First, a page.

Students from the University of Maryland School of Social Work were among the more than 350 graduate and undergraduate social work students from across the state who gathered at Lawyers' Mall in Annapolis on Feb. 26 for the 13th annual Social Work Student Advocacy Day. This year the focus was on universal health care.
The daylong event began with the students learning about the vital role social workers play in the legislative process and the powerful tools that policy changes and legislation can be in improving the lives of their clients.
In conjunction with the Maryland chapter of the National Association of Social Workers and nonprofits focused on health care reform, the group performed a hip-hop song, waved signs, carried banners, and chanted, "Health care for all," "Health care now," and "Strengthen the safety net now!" The slogans were aimed at raising awareness for the more than 762,000 Maryland residents without health care coverage. About 100 homeless men and women from Baltimore joined the students.
Richard P. Barth, PhD, MSW , dean of the University of Maryland School of Social Work, said, "Advocacy Day is one of the more important days for students who wouldn't routinely be in Annapolis. Social workers often find themselves in the middle-between their clients and policymakers and legislators.
"Social workers need to understand the process of bill making so they can better serve their clients. Legislation has to be implemented and social workers, in serving their clients, understand both the positive and negatives that implementing legislation can bring. Social workers can influence the process to increase the benefits and diminish the untoward outcomes of legislation on their clients." Barth noted that alumni of School are among the members of the General Assembly, and that social workers often find themselves working on legislation and policy in states across the nation.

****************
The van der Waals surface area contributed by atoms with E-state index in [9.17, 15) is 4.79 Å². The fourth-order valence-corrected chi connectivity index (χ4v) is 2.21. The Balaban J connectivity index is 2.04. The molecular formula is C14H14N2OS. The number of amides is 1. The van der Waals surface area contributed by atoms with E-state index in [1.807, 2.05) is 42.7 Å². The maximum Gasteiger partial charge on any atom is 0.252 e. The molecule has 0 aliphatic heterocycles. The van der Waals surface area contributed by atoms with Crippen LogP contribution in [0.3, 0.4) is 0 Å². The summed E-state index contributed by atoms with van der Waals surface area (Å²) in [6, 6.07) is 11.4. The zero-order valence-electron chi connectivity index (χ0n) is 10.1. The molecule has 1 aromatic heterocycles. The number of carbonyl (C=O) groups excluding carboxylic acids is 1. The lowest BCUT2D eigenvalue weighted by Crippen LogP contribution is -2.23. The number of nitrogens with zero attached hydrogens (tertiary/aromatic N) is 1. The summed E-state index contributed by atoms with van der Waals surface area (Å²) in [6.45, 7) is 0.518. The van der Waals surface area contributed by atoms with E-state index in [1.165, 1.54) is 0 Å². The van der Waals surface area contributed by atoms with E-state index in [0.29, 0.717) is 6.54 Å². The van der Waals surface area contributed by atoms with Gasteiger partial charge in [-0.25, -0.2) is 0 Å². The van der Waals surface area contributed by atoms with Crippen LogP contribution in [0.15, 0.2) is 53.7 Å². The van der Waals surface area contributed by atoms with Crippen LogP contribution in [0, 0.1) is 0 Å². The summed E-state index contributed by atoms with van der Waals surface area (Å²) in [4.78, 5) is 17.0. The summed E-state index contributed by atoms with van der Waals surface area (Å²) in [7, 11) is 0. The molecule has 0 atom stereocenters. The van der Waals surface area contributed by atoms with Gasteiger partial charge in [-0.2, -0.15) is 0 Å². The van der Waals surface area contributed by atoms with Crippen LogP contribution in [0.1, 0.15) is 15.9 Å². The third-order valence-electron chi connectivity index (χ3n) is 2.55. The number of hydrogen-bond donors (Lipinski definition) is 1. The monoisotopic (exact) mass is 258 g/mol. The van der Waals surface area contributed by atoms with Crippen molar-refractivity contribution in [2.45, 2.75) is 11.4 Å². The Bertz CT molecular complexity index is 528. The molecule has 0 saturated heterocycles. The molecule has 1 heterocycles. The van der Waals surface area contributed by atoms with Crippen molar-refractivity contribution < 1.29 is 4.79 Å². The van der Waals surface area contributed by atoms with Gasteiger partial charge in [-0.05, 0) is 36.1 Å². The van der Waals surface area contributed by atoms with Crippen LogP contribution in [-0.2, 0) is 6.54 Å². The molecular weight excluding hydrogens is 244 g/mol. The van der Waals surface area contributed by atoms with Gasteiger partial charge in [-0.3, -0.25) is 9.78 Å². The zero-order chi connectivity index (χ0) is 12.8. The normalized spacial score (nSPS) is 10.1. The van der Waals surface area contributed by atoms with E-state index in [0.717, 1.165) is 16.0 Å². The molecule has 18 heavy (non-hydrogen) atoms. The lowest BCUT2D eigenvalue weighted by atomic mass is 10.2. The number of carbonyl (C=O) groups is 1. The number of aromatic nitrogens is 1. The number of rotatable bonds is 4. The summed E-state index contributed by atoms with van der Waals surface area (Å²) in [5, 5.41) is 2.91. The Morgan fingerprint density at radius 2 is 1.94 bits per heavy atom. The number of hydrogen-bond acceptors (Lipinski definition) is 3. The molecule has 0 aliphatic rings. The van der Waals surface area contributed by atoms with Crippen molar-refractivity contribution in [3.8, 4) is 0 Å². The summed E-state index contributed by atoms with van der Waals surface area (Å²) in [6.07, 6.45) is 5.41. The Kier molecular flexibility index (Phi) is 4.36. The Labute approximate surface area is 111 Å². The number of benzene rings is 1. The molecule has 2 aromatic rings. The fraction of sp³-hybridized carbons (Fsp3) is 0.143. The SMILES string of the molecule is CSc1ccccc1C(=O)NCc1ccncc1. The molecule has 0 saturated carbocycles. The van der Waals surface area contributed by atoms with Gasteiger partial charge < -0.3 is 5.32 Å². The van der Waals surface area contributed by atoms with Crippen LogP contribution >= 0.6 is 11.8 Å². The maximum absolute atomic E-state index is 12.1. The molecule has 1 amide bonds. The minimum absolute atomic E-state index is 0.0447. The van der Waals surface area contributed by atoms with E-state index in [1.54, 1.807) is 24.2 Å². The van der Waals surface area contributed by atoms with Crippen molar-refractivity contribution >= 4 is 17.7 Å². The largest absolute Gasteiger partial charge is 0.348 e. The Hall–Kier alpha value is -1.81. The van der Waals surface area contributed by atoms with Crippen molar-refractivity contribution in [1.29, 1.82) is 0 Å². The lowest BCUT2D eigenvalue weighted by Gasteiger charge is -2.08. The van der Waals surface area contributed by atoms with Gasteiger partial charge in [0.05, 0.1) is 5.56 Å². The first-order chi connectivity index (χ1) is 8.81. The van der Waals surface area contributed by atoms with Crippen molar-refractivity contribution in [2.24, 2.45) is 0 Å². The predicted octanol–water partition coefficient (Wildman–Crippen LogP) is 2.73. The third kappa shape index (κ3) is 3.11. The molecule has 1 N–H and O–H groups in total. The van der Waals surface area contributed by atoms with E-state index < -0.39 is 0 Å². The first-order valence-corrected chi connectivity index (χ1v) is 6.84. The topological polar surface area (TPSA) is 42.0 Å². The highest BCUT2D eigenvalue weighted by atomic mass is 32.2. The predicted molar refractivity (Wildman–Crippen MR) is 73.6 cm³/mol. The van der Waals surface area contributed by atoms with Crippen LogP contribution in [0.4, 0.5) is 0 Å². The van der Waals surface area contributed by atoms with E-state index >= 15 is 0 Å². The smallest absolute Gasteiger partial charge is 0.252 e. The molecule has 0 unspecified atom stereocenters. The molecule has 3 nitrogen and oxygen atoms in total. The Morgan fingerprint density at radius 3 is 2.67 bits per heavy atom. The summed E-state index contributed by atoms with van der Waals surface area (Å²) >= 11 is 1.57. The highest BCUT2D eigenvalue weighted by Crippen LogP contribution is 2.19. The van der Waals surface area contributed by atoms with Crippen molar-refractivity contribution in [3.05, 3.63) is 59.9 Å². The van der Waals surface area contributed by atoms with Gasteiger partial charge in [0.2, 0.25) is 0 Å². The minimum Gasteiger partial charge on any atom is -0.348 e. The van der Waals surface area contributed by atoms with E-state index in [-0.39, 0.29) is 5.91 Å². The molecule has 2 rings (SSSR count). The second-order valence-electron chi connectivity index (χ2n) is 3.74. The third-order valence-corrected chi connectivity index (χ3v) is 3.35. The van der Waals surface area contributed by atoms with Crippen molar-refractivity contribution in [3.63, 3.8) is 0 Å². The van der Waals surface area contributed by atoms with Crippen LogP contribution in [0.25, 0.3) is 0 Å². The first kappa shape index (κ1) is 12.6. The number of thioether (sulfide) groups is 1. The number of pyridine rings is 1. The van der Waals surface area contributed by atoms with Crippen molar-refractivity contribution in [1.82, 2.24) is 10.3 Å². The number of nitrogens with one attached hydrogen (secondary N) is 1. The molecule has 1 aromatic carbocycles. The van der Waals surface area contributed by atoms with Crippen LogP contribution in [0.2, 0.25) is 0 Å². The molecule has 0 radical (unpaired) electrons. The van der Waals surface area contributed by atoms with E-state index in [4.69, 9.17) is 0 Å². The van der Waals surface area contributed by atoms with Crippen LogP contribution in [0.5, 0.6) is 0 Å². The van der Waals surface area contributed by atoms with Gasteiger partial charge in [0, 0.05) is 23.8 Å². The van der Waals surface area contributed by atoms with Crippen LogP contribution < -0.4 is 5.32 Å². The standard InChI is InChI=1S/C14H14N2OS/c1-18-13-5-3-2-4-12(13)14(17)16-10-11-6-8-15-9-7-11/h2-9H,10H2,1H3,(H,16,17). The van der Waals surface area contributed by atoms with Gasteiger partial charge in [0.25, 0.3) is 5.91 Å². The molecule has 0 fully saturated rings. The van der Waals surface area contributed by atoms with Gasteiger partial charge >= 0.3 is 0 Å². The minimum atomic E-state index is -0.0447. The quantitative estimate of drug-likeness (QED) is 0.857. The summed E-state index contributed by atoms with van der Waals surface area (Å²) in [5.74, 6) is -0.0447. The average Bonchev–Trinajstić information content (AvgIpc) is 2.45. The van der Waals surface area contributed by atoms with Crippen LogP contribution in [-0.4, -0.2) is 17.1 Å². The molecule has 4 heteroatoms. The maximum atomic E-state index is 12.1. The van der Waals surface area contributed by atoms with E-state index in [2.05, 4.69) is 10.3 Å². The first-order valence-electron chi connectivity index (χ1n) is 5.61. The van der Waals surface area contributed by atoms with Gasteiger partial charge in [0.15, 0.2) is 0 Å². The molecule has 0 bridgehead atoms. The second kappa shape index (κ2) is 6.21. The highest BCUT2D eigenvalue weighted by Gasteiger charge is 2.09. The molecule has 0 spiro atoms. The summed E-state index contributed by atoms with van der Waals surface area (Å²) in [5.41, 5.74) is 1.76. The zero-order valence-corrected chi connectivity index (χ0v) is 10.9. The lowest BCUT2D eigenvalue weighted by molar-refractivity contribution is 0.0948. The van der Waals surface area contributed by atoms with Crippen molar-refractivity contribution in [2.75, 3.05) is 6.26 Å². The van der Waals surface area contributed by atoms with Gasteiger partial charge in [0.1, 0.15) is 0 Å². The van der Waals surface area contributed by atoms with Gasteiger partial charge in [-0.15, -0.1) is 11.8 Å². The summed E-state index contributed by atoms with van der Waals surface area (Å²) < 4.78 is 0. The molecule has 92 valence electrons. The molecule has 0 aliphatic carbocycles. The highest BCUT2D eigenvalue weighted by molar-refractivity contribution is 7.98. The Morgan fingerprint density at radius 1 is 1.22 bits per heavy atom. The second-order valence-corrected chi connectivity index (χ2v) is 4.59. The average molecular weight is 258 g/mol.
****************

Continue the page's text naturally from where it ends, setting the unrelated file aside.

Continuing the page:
"Health care is one of the important topics among an array of topics we focus on at the School," said Llewellyn Cornelius, PhD , a professor at the School, who accompanied more than a dozen of his students to the event.
"If social workers intend to be agents of social change, then they must understand policy and the legislative process," Cornelius said. "The issues related to lack of health care have disproportionately affected African-Americans, making this an important issue for the School and for social work professionals."
Students from the School's Title IV-Education for Public Welfare (Title IV-E) program carried 15-inch decorated paper dolls they had made representing at-risk children they serve in field placements.
"This is an educational experience for our students. Part of the day involves the students learning about who their legislators are and overcoming their nervousness or fear in speaking to them," says Gisele Ferretto, LCSW-C, program manager of the School's Title IV-E program. "As social workers, we have to give voice to the vulnerable children and others who don't have a voice of their own. At the core of the social work profession is being an advocate on behalf of the clients being served."
According to Ferretto, the dolls play a dual role. "Sometimes, the students are nervous speaking to their legislators for the first time, and the doll serves as a prop, a way for students to introduce themselves and their purpose. The students know their clients. They've done the research, wrote those vignettes pasted onto the dolls themselves, and by focusing on their clients' stories, by speaking for someone who can't speak for him or herself, they can overcome their nervousness," she said.
The Title IV-E program combines classroom work and field instruction. The dolls' stories are based on actual cases culled from their students' field placements. "These paper dolls give voice to a child that students have worked with on the Title IV-E units at local departments of social services," says Ferretto.
For Brenda Donald, MPA, secretary of the Maryland Department of Human Resources (DHR), the event gave her a chance to discuss DHR's strategy to reduce the number of children in foster care families, reduce the number of foster children in group homes, and to find a safe place for every child in foster care. Trying to recruit future public interest social workers, she held up applications and said, "There may be a hiring freeze across the state, but social workers are exempt."
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